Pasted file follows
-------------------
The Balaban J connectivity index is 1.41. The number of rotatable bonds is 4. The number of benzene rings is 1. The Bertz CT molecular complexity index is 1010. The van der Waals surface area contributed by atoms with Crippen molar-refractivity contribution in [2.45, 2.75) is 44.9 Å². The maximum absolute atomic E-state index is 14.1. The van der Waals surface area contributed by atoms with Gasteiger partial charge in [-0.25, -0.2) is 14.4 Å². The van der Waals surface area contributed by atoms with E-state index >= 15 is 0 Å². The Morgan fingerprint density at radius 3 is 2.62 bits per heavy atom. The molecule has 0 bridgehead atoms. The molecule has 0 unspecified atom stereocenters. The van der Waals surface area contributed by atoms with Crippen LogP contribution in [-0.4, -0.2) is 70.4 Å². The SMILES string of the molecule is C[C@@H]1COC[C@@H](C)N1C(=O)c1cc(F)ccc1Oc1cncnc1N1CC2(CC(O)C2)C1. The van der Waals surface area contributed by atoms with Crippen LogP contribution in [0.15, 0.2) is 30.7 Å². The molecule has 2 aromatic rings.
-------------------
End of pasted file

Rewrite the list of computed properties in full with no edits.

The Balaban J connectivity index is 1.41. The number of rotatable bonds is 4. The number of benzene rings is 1. The Bertz CT molecular complexity index is 1010. The van der Waals surface area contributed by atoms with Crippen molar-refractivity contribution in [2.45, 2.75) is 44.9 Å². The maximum absolute atomic E-state index is 14.1. The van der Waals surface area contributed by atoms with Gasteiger partial charge in [-0.25, -0.2) is 14.4 Å². The van der Waals surface area contributed by atoms with E-state index >= 15 is 0 Å². The Morgan fingerprint density at radius 3 is 2.62 bits per heavy atom. The molecule has 0 bridgehead atoms. The molecule has 0 unspecified atom stereocenters. The van der Waals surface area contributed by atoms with Crippen LogP contribution in [-0.4, -0.2) is 70.4 Å². The SMILES string of the molecule is C[C@@H]1COC[C@@H](C)N1C(=O)c1cc(F)ccc1Oc1cncnc1N1CC2(CC(O)C2)C1. The van der Waals surface area contributed by atoms with Crippen LogP contribution in [0.15, 0.2) is 30.7 Å². The molecule has 2 aromatic rings.